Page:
Within the next two decades, British workers could see robots and other advance technology take over their jobs.
According to a new study by Deloitte, ten million jobs are at risk of being taken over by automotive systems because of a higher demand in skills.
In 20 years “jobs requiring repetitive processing, clerical and support services, [will be] replaced with roles requiring digital, management and creative skills.”
What most employers are looking for now are staff members that possess an entrepreneurial approach with problem-solving skills and digital knowledge.
Researchers Carl Benedikt Frey and Michael A. Osborne of Oxford Martin School conducted a similar study in 2013 regarding the job market in the United States, and now evidence shows that the UK will also endure a severe android invasion.
The study reveals:
- Automation is a high threat to 35 percent of the jobs in the UK, including customer service, sales, administration, transportation, production, and construction work.
- Automation is a low threat to 40 percent of the jobs in the UK, including arts and media, community service, engineering, and legal services.
London is evidently much safer when it comes to job security. Fifty-one percent of job positions in the area are at low-risk of being replaced by robots.
Since the city has more jobs that require creative human skills and employs the highest number of college graduates in the UK, London workers won’t have to worry about completely surrendering to machine workers.
Some businesses in the capital city are already planning on adding more workers to their workplace in the next five to ten years.
The study questioned 100 companies in London and 73 percent stated that technological advancements would encourage them to expand the number of workers they currently employ.
While London is losing up to 3 percent of jobs per year, 300,000 positions will more than likely be created for those skills that robots just can’t match up to successfully.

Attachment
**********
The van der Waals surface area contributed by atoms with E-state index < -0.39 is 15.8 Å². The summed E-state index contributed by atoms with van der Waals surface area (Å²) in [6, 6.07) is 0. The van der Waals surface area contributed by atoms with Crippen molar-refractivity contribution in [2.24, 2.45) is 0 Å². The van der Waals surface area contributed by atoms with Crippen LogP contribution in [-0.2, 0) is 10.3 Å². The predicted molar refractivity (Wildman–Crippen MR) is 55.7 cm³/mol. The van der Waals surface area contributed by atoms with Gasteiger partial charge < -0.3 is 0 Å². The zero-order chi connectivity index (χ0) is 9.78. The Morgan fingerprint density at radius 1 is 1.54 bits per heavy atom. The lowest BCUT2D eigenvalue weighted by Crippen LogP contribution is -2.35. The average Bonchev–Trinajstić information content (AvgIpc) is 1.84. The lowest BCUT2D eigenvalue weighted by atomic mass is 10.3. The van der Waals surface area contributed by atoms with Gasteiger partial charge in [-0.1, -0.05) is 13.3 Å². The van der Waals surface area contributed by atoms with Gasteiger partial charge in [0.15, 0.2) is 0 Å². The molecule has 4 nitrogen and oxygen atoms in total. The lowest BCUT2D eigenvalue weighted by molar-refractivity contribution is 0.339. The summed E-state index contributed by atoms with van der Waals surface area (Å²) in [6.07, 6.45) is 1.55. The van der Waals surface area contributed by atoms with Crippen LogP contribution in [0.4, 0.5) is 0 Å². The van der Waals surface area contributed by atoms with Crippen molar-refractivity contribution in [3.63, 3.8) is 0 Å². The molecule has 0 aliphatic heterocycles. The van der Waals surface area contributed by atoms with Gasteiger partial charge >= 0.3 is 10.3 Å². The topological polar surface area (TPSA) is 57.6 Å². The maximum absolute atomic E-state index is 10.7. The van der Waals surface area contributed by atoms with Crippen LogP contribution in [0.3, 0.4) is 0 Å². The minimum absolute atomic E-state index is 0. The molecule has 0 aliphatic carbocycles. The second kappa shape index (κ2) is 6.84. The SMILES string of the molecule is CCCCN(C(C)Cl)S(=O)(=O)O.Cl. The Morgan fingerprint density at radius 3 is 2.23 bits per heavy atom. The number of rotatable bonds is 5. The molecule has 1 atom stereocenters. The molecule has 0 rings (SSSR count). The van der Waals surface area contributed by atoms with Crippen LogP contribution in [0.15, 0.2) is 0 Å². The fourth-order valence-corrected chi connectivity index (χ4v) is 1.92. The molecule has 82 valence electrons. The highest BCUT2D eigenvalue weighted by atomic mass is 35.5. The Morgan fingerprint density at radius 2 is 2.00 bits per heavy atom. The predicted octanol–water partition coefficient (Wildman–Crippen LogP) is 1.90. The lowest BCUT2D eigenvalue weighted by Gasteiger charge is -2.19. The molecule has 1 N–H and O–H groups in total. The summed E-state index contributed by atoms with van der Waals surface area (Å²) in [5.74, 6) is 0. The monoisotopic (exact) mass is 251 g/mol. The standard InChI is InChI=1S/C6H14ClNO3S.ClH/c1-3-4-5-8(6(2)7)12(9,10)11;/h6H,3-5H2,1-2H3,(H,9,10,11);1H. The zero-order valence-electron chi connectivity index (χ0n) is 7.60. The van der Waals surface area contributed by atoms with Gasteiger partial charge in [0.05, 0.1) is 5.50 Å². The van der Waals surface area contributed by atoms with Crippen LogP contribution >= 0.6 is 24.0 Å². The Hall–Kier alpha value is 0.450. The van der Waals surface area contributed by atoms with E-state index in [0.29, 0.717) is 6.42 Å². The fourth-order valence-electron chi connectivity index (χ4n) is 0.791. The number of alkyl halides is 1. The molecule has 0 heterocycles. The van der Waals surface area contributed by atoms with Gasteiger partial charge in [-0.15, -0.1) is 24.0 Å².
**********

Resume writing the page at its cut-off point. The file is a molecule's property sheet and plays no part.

Yet, Deloitte’s report claims that low-skilled occupations paying £30,000 or less will be five times more likely to be substituted for more advanced technology systems.
Although predictions show that a higher percentage of high-skilled jobs is the least likely to be affected by automation, Deloitte’s senior partner Angus Knowles-Cutler thinks that this will be a time of contrasting experiences for the UK labour market.
What it comes down to is: either people will experience loss or opportunity within the workforce.
He suggests that employers prepare workers for skills that could very well be embezzled by technology.
“Unless these changes coming in the next two decades are fully understood and anticipated by businesses, policy makers and educators, there will be a risk of avoidable unemployment and under-employment,” noted Knowles-Cutler. “A widening gap between ‘haves’ and ‘have nots’ is also a risk as lower skill jobs continue to disappear.”
Knowles-Cutler says, however, that the UK may prove to be able to balance out the employment division experienced within the next several years.
For every low-skilled trade lost to automation, he claims that one high-skilled job will always be created to replace it.
Therefore, it’s up to workers to improve their work performance by learning and cultivating new skills that will help to secure their job position against a robot.
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